Why Do Deer Have Antlers?

 No other group of animals has these unique bones on their head, so why do deer? Plus, it costs deer a fair amount of energy to produce antlers, energy that could be spent other ways, so those pricey antlers better be worth something, right? Well, it seems that antlers evolved mostly as weapons, but it turns out they have a few other purposes too.

Defense Against Predators

 Although antlers would appear to be used for combat against predators, it's unlikely deer antlers evolved for this purpose. If antlers are a defense against predators, then why do only male deer have them? Don't females need to defend themselves too? Well, that would make sense, but antlers aren't actually the first line of defense when predators are involved. The most common defense is, quite simply, running away. Males are actually pretty reluctant to use their antlers to fight off predators unless they find themselves cornered. This fact, combined with the absence of antlers in females, seems to suggest that even though antlers do come in handy for self-defense from time to time, this isn't the primary reason that antlers evolved.

Establishing Dominance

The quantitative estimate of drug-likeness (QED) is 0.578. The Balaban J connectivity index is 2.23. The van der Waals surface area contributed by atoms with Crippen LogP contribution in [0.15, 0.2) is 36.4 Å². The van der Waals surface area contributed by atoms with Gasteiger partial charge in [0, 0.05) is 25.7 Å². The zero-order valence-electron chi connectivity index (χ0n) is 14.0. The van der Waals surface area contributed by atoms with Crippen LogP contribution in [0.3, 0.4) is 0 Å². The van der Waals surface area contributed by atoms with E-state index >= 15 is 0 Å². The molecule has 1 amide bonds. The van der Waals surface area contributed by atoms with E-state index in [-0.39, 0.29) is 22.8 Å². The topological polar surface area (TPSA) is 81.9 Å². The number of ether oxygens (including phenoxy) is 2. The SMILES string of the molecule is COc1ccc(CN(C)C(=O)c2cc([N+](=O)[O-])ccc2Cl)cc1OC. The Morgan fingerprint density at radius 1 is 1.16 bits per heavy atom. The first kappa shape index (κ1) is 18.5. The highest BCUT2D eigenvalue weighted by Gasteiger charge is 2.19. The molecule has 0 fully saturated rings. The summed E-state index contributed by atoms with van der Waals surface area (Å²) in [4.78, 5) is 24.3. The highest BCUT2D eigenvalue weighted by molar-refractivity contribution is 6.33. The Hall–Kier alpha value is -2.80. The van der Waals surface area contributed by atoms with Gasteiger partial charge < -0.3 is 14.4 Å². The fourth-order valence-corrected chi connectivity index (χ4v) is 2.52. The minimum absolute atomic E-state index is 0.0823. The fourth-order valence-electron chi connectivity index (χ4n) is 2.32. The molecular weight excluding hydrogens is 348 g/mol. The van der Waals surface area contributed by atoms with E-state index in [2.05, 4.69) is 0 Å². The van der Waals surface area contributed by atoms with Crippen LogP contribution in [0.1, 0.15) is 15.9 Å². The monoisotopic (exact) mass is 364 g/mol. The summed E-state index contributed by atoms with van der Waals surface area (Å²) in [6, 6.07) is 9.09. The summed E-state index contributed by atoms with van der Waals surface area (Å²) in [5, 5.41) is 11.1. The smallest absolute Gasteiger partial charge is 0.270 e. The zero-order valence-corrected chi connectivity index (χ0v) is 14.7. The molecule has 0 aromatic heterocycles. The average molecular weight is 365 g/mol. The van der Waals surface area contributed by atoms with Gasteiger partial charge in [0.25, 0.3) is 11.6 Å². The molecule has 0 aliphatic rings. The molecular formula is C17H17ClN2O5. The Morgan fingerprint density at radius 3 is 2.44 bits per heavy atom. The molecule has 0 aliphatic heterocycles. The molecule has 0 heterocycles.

Research shows that bigger antlers may be a signal of age-related dominance. White-tailed deer behavior, in particular, indicates that antlers may actually be a big part of gaining social status. Both before and during breeding season, males often use their antlers as a threat. They posture and spar with the other males as a way to establish hierarchies.

Fighting Dominance

The primary reason male deer have antlers is for use in establishing dominance over other males.Photo Credit Paul T Brown.

 Of course, antler size is closely related to overall body size, so it may be the generally bigger body size (instead of the antlers themselves) that actually intimidates smaller and younger males—it's hard to separate these two factors. As males get older their sparing can get really serious, and often leads to injuries and occasionally death.

Fighting Serious

Battles to establish dominance at older ages sometimes take a serious turn and lead to injury and even death, as happened when these two mature bucks could not separate their locked antlers.Photo Credit Bob Zaiglin.

Signal of Male Quality

 In addition to being a built-in weapon, antlers may also be a signal of male quality to females. In other words, bigger antlers might be a turn-on to female deer when breeding season comes around. Antler size does indicate relative age, and it may even indicate genetic superiority, so females may use antlers as a positive indicator of which males to breed with.

Male Quality

Some scientists theorize that antler size is a sign of quality, with larger antlers indicating superiority over other males as an attractant to females.Photo Credit Mike Biggs.

 When it comes down to it, though, the only thing we can be sure of is this — why antlers? Because they're a handy weapon against other male deer! Drawing the attention of the ladies may possibly be just an extra (not primary) benefit.